Federal Housing Finance Agency Director Mel Watt today made his strongest call to date for ending the conservatorship of Fannie Mae and Freddie Mac, citing the risk of denying the Government Sponsored Enterprises the chance to build up capital for the inevitable downturn in the housing market.

Watt’s comments at the Bipartisan Policy Center came the same day that Freddie Mac reported a $2.2 billion profit in the final quarter of 2015. Fannie Mae’s latest figures are to be released tomorrow morning. Of course, the Treasury will sweep most of the money into the government’s general revenue stream, as it has since 2012. The net effect has been a windfall of some $50 billion for the government and no capital buffer for the GSEs, which guarantee most of the nation’s mortgages – totaling some $5 trillion.

In accordance with the illegally-implemented Net Worth Sweep, Fannie Mae and Freddie Mac’s capital reserves will officially hit zero in 2018. Watt explained this poses “unique challenges and risks.”

“By giving this speech today, I am signaling my belief that some of the challenges and risks we are managing are escalating and will continue to do so the longer the Enterprises remain in conservatorship,” Watt said. “Consequently, I believe that I have a responsibility, both as regulator and as conservator, to identify and discuss this concern more openly.”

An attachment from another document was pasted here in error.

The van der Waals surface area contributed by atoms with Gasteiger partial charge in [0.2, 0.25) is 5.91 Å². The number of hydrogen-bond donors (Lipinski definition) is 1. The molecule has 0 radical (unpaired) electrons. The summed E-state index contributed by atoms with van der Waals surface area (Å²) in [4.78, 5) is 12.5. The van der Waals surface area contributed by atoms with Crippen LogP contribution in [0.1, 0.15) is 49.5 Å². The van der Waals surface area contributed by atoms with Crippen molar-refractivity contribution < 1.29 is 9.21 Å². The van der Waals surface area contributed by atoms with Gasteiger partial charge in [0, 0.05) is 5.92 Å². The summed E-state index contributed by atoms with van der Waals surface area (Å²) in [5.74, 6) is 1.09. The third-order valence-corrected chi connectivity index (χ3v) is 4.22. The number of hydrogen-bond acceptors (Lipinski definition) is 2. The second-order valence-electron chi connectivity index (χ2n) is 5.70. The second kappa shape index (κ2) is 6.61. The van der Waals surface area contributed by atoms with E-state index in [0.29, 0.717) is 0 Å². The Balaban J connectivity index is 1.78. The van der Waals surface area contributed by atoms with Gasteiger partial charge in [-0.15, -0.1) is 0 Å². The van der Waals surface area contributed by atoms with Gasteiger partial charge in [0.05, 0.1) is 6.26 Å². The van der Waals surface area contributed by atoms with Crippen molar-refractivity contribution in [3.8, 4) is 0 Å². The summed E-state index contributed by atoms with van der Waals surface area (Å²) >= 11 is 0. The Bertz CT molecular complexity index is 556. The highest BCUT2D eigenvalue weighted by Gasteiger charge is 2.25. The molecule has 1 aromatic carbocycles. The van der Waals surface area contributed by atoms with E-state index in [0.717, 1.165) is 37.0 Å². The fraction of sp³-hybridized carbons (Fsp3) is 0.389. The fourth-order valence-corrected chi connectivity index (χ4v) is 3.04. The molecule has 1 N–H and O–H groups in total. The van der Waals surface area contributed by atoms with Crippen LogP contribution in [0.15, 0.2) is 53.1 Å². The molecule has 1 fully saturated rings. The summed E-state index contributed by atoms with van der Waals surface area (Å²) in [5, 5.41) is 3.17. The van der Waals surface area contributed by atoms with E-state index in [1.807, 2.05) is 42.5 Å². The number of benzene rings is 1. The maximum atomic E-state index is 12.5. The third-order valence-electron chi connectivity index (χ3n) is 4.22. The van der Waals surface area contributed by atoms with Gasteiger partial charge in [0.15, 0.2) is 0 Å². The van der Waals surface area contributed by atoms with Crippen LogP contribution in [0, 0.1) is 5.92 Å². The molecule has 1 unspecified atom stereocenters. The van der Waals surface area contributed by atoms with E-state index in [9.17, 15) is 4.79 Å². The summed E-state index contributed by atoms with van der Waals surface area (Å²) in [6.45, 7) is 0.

Without capital, Fannie Mae and Freddie Mac would have to turn again to the Treasury for another infusion of  taxpayer dollars in the event of a loss. But Watt added these future draws by the GSEs could reduce their ability to back mortgages, raising possible unease by investors in capital markets and undermining the ability of Americans to finance a home purchase.

Investors Unite Executive Director Tim Pagliara, issued this statement in response to Watt’s speech:

“I commend Mel Watt for his forthright comments on the risks posed to the stability of America’s housing market by the never-ending GSE conservatorship. As Director Watt noted, the GSEs’ woefully inadequate capital reserves pose a grave threat to the housing finance system and all American taxpayers. FHFA should use the statutory authority granted to it by HERA to advocate for the end of the Net Worth Sweep.”

Watt noted the Housing and Economic Recovery Act provides his agency with broad authority as conservator, but simultaneously acting as regulator requires more of a “joint effort.”

Late last year, Congress put itself in the driver’s seat on long-term reform of the GSEs and overall housing finance policy, with the adoption of portions of the Jumpstart GSE Reform Act pushed by Sen. Bob Corker, R-TN.  Whether Watt’s comments spur Congress to act is uncertain at best. Watt seemed to hint that nothing is likely to happen for the remainder of his tenure.

“…I continue to hope that Congress can engage in the work of thoughtful housing finance reform before we reach a crisis of investor confidence or a crisis of any other kind,” he said, adding. “While it’s not my place to meddle in political discussions, I’m also not hearing much discussion of housing finance reform in any of the presidential campaigns.”

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